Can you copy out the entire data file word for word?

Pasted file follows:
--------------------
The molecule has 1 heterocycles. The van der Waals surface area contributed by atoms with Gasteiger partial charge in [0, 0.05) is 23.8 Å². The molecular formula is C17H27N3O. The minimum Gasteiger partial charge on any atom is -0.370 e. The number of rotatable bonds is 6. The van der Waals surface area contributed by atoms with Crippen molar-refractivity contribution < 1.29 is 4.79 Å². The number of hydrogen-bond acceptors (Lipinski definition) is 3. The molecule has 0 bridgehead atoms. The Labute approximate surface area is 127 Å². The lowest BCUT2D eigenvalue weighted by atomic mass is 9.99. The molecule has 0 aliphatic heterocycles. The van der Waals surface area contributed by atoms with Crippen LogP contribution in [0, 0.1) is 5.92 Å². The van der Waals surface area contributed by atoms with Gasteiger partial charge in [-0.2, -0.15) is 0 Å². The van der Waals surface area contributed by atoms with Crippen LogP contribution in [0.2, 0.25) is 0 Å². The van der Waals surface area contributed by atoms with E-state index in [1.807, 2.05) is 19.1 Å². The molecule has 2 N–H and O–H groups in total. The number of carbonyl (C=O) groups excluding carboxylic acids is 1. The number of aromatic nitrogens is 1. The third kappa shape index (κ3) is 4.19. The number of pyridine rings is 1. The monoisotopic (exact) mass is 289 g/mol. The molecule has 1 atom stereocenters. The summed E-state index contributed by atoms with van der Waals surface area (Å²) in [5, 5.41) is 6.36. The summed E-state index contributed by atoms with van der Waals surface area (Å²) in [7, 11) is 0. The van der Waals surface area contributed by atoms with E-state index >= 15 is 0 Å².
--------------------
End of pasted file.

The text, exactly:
The molecule has 1 heterocycles. The van der Waals surface area contributed by atoms with Gasteiger partial charge in [0, 0.05) is 23.8 Å². The molecular formula is C17H27N3O. The minimum Gasteiger partial charge on any atom is -0.370 e. The number of rotatable bonds is 6. The van der Waals surface area contributed by atoms with Crippen molar-refractivity contribution < 1.29 is 4.79 Å². The number of hydrogen-bond acceptors (Lipinski definition) is 3. The molecule has 0 bridgehead atoms. The Labute approximate surface area is 127 Å². The lowest BCUT2D eigenvalue weighted by atomic mass is 9.99. The molecule has 0 aliphatic heterocycles. The van der Waals surface area contributed by atoms with Crippen LogP contribution in [0, 0.1) is 5.92 Å². The van der Waals surface area contributed by atoms with Gasteiger partial charge in [-0.2, -0.15) is 0 Å². The van der Waals surface area contributed by atoms with Crippen LogP contribution in [0.2, 0.25) is 0 Å². The van der Waals surface area contributed by atoms with E-state index in [1.807, 2.05) is 19.1 Å². The molecule has 2 N–H and O–H groups in total. The number of carbonyl (C=O) groups excluding carboxylic acids is 1. The number of aromatic nitrogens is 1. The third kappa shape index (κ3) is 4.19. The number of pyridine rings is 1. The monoisotopic (exact) mass is 289 g/mol. The molecule has 1 atom stereocenters. The summed E-state index contributed by atoms with van der Waals surface area (Å²) in [5, 5.41) is 6.36. The summed E-state index contributed by atoms with van der Waals surface area (Å²) in [7, 11) is 0. The van der Waals surface area contributed by atoms with E-state index >= 15 is 0 Å².